Though placed specifically in an African-American context, Lynn Nottage’s frightening fable speaks of earthly karma and dire comeuppance for all who turn their backs on those who gave them life and sustenance. In a potent performance, Adeye Sahran portrays Undine, a high-powered Manhattan PR mogul whose world collapses as her sleazy Argentinean gigolo-husband robs her of her lifestyle and her fortune. So it’s back to Brooklyn and the projects to face the family she had been pretending had died, when she created her manicured identity 14 years earlier. Though there is some sense that this story is about a particular injustice to black folk who try to rise too high, it is much more interesting as an examination of any person who loses humanity through personal greed and arrogance but reclaims it through acceptance of responsibility and empathy. Brisk direction by Ben Campbell and a remarkable ensemble who jump in and out of multiple roles at a moment’s noitce keep the play exciting, and alternately moving and funny. Particularly effective is Lyn Michele Ross, who plays the most extreme characters with confidence. All of whom Campbell creates with a dearth of physical production values; this compromises the event’s integrity somewhat but does not ruin it. West Coast Ensemble at the Lounge Theatre, 6201 Santa Monica Blvd., Hollywood; Fri.-Sat., 8 p.m.; Sun., 3 p.m.; through June 13., (800) 595-4849.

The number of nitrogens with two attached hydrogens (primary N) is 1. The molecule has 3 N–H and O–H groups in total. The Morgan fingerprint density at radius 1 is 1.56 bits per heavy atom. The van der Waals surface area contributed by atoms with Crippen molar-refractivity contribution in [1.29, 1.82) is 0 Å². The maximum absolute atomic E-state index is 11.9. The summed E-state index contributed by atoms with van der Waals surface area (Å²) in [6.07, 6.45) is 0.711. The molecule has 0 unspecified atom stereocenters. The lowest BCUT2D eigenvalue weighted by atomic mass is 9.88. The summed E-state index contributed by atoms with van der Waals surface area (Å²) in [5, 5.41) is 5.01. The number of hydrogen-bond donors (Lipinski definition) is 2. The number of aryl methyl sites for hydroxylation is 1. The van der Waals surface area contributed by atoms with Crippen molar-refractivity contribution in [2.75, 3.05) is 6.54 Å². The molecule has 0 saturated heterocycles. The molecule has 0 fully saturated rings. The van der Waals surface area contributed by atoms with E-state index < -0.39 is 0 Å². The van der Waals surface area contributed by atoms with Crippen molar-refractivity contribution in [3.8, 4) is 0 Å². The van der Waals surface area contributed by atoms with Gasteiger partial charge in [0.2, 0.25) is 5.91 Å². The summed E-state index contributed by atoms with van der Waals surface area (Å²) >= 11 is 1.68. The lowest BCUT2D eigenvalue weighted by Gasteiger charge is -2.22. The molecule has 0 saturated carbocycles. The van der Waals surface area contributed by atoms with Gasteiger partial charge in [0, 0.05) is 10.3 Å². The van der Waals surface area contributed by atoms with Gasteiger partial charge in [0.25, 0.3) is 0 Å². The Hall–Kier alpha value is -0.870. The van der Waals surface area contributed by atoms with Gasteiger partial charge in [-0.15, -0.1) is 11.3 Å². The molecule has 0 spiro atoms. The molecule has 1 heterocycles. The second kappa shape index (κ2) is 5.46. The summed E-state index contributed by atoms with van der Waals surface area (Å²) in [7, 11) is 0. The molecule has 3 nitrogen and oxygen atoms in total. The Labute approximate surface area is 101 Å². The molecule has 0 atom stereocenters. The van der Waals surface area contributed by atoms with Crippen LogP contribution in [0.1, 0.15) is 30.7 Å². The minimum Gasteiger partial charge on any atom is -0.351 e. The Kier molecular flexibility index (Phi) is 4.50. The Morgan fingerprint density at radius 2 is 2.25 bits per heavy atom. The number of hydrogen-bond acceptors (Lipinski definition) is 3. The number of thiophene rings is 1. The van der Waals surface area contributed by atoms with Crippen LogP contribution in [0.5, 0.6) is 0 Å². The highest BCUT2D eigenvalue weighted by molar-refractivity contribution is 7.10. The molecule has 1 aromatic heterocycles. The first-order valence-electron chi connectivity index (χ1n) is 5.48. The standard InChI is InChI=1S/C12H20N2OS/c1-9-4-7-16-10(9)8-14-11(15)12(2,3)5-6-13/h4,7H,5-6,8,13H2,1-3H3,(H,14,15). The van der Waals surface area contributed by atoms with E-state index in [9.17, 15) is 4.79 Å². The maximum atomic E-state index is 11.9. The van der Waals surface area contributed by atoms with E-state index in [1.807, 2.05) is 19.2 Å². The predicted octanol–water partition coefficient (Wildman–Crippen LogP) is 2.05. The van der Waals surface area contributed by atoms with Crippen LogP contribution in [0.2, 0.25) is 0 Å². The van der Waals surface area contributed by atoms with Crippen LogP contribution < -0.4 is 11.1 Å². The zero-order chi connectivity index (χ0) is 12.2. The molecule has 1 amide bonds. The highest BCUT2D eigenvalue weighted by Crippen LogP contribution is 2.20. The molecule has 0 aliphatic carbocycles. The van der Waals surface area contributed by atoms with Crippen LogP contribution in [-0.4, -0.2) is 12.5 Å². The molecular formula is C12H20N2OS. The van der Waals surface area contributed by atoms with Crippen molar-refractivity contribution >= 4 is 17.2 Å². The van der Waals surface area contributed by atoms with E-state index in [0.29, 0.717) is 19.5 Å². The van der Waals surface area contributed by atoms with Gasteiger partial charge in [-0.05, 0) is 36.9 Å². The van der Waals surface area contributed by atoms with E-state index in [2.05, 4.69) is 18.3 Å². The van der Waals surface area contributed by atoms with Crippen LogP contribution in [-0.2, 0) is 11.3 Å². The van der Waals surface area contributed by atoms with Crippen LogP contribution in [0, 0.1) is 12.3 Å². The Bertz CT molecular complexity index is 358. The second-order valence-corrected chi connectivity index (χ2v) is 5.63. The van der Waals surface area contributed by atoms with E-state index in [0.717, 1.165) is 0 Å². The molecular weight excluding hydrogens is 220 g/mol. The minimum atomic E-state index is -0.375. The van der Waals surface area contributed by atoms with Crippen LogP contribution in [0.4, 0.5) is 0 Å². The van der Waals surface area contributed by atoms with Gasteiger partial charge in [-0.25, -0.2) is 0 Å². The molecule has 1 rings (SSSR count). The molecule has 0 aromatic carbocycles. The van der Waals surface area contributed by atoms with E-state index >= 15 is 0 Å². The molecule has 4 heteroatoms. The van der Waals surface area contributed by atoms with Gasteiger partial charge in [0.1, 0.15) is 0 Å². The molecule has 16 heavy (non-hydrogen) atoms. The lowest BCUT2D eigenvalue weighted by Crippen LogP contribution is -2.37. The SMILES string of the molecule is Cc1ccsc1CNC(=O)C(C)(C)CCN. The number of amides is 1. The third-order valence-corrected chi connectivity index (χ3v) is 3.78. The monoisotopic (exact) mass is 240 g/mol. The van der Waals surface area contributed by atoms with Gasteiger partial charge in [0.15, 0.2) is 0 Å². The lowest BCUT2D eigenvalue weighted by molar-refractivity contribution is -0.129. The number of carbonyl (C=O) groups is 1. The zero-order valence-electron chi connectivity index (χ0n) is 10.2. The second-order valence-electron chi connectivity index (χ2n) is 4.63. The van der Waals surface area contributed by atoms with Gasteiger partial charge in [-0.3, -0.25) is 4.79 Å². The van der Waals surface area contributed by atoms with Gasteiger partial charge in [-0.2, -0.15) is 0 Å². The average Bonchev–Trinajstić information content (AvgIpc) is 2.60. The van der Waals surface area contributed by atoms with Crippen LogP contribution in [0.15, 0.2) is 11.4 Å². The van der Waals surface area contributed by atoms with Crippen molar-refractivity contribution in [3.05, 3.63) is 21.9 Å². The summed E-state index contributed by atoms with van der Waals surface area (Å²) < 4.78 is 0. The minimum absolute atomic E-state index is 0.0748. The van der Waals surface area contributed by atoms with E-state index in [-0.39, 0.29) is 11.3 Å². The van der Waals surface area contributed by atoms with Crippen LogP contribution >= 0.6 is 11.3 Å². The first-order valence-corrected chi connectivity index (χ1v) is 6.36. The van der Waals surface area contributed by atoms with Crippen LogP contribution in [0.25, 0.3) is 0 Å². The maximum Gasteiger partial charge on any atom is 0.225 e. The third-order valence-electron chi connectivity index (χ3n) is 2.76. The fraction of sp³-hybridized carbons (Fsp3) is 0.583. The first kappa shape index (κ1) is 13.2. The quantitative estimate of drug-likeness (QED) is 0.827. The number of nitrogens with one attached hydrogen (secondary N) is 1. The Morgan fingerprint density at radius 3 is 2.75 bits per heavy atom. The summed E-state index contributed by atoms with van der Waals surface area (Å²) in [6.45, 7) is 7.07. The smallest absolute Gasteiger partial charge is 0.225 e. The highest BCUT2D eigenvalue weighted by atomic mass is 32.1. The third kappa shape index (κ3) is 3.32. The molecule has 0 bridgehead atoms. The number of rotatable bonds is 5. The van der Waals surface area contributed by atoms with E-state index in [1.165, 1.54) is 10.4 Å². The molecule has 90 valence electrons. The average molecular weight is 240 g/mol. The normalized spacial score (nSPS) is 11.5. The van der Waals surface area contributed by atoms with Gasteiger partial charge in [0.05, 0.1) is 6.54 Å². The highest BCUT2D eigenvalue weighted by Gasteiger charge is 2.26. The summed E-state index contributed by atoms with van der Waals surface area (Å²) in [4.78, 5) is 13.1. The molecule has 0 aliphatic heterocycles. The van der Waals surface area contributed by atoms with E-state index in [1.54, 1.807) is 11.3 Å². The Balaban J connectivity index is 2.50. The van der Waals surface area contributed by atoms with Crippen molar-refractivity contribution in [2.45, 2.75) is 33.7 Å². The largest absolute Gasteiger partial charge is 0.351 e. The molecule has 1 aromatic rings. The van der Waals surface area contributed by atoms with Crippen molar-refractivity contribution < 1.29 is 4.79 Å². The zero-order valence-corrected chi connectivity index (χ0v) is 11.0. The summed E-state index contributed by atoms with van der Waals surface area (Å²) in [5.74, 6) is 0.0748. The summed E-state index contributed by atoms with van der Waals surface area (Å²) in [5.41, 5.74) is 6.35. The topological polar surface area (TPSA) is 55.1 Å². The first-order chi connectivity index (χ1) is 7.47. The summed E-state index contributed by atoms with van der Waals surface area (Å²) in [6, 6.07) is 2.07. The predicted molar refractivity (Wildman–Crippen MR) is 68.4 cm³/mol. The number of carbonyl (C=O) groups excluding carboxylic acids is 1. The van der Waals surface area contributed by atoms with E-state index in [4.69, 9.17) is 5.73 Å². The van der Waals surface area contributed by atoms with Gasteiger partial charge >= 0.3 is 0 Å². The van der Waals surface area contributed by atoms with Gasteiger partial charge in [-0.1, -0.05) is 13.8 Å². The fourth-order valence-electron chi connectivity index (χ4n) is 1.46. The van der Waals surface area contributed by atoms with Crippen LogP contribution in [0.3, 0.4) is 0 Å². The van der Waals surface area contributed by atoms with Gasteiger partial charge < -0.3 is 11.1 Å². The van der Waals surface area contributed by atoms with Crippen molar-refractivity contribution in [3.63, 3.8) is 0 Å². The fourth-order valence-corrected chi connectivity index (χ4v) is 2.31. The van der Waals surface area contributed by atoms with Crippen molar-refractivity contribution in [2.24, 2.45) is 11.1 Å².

Fridays, Saturdays, 8 p.m.; Sundays, 6 p.m. Starts: June 4. Continues through June 13, 2010

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